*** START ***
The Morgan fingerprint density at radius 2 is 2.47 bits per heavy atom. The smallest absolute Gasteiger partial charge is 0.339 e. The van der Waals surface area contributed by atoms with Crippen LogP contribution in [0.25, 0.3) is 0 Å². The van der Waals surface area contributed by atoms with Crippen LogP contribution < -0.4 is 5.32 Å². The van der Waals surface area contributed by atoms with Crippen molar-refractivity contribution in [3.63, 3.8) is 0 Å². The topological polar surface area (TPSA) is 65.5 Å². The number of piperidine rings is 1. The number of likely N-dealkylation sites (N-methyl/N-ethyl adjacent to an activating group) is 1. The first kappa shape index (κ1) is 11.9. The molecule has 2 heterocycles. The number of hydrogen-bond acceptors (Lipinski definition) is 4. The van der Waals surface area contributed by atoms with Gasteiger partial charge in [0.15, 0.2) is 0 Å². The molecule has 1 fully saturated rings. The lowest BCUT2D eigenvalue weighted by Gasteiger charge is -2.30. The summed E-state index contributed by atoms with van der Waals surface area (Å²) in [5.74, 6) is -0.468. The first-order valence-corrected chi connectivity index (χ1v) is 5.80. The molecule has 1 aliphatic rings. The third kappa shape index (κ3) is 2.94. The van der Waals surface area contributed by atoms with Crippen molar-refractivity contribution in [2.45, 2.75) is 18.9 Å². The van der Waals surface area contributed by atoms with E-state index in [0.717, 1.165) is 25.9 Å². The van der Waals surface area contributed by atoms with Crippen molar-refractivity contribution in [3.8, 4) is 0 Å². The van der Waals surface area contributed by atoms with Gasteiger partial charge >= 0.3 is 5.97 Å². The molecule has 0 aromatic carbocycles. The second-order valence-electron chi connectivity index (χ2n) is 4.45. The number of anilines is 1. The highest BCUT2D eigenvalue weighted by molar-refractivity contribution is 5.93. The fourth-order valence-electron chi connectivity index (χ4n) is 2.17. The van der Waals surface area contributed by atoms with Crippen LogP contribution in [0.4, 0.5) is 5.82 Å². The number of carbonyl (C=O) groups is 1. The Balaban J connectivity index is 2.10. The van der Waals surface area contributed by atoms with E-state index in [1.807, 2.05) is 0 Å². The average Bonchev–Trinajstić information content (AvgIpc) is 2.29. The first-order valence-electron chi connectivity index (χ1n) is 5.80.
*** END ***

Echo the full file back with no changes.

The Morgan fingerprint density at radius 2 is 2.47 bits per heavy atom. The smallest absolute Gasteiger partial charge is 0.339 e. The van der Waals surface area contributed by atoms with Crippen LogP contribution in [0.25, 0.3) is 0 Å². The van der Waals surface area contributed by atoms with Crippen LogP contribution < -0.4 is 5.32 Å². The van der Waals surface area contributed by atoms with Crippen molar-refractivity contribution in [3.63, 3.8) is 0 Å². The topological polar surface area (TPSA) is 65.5 Å². The number of piperidine rings is 1. The number of likely N-dealkylation sites (N-methyl/N-ethyl adjacent to an activating group) is 1. The first kappa shape index (κ1) is 11.9. The molecule has 2 heterocycles. The number of hydrogen-bond acceptors (Lipinski definition) is 4. The van der Waals surface area contributed by atoms with Gasteiger partial charge in [0.15, 0.2) is 0 Å². The molecule has 1 fully saturated rings. The lowest BCUT2D eigenvalue weighted by Gasteiger charge is -2.30. The summed E-state index contributed by atoms with van der Waals surface area (Å²) in [5.74, 6) is -0.468. The first-order valence-corrected chi connectivity index (χ1v) is 5.80. The molecule has 1 aliphatic rings. The third kappa shape index (κ3) is 2.94. The van der Waals surface area contributed by atoms with Crippen molar-refractivity contribution in [2.45, 2.75) is 18.9 Å². The van der Waals surface area contributed by atoms with E-state index in [0.717, 1.165) is 25.9 Å². The van der Waals surface area contributed by atoms with Crippen molar-refractivity contribution in [3.8, 4) is 0 Å². The van der Waals surface area contributed by atoms with Gasteiger partial charge >= 0.3 is 5.97 Å². The molecule has 0 aromatic carbocycles. The second-order valence-electron chi connectivity index (χ2n) is 4.45. The number of anilines is 1. The highest BCUT2D eigenvalue weighted by molar-refractivity contribution is 5.93. The fourth-order valence-electron chi connectivity index (χ4n) is 2.17. The van der Waals surface area contributed by atoms with Crippen LogP contribution in [0.4, 0.5) is 5.82 Å². The number of carbonyl (C=O) groups is 1. The Balaban J connectivity index is 2.10. The van der Waals surface area contributed by atoms with E-state index in [1.807, 2.05) is 0 Å². The average Bonchev–Trinajstić information content (AvgIpc) is 2.29. The first-order valence-electron chi connectivity index (χ1n) is 5.80.